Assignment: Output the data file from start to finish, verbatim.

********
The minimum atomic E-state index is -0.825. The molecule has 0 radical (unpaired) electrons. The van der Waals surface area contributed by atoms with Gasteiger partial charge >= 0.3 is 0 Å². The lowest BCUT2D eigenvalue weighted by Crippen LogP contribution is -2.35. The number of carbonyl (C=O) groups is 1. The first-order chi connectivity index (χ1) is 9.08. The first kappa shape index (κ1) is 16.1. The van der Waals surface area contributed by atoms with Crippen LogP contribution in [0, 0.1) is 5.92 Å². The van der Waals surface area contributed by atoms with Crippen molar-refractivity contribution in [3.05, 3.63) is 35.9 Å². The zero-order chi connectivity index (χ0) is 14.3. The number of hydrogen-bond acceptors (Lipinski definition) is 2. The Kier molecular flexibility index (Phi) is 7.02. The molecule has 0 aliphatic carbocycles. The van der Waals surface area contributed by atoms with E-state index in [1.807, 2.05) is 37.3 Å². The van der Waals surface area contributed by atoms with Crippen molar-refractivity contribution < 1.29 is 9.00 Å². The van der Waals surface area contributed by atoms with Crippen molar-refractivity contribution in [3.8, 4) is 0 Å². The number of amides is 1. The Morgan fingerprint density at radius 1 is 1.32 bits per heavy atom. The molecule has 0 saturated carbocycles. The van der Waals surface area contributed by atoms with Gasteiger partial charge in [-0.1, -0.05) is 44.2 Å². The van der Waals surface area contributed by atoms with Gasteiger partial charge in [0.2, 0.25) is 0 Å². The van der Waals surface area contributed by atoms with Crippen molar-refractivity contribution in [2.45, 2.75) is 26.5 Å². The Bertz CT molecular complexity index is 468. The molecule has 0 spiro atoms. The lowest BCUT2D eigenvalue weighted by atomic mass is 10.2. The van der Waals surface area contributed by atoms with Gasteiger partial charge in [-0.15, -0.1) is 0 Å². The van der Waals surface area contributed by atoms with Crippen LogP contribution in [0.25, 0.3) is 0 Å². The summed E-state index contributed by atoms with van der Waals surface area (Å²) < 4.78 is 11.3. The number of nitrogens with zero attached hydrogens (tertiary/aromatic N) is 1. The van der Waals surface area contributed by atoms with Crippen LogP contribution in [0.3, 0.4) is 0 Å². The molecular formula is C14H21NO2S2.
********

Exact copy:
The minimum atomic E-state index is -0.825. The molecule has 0 radical (unpaired) electrons. The van der Waals surface area contributed by atoms with Gasteiger partial charge >= 0.3 is 0 Å². The lowest BCUT2D eigenvalue weighted by Crippen LogP contribution is -2.35. The number of carbonyl (C=O) groups is 1. The first-order chi connectivity index (χ1) is 9.08. The first kappa shape index (κ1) is 16.1. The van der Waals surface area contributed by atoms with Crippen LogP contribution in [0, 0.1) is 5.92 Å². The van der Waals surface area contributed by atoms with Crippen molar-refractivity contribution in [3.05, 3.63) is 35.9 Å². The zero-order chi connectivity index (χ0) is 14.3. The number of hydrogen-bond acceptors (Lipinski definition) is 2. The Kier molecular flexibility index (Phi) is 7.02. The molecule has 0 aliphatic carbocycles. The van der Waals surface area contributed by atoms with E-state index in [1.807, 2.05) is 37.3 Å². The van der Waals surface area contributed by atoms with Crippen molar-refractivity contribution < 1.29 is 9.00 Å². The van der Waals surface area contributed by atoms with Crippen molar-refractivity contribution in [3.8, 4) is 0 Å². The number of amides is 1. The Morgan fingerprint density at radius 1 is 1.32 bits per heavy atom. The molecule has 0 saturated carbocycles. The van der Waals surface area contributed by atoms with Gasteiger partial charge in [-0.1, -0.05) is 44.2 Å². The van der Waals surface area contributed by atoms with Gasteiger partial charge in [0.2, 0.25) is 0 Å². The van der Waals surface area contributed by atoms with Crippen molar-refractivity contribution in [2.45, 2.75) is 26.5 Å². The Bertz CT molecular complexity index is 468. The molecule has 0 spiro atoms. The lowest BCUT2D eigenvalue weighted by atomic mass is 10.2. The van der Waals surface area contributed by atoms with Gasteiger partial charge in [-0.15, -0.1) is 0 Å². The van der Waals surface area contributed by atoms with Crippen LogP contribution in [0.25, 0.3) is 0 Å². The summed E-state index contributed by atoms with van der Waals surface area (Å²) < 4.78 is 11.3. The number of nitrogens with zero attached hydrogens (tertiary/aromatic N) is 1. The van der Waals surface area contributed by atoms with Crippen LogP contribution in [0.3, 0.4) is 0 Å². The molecular formula is C14H21NO2S2.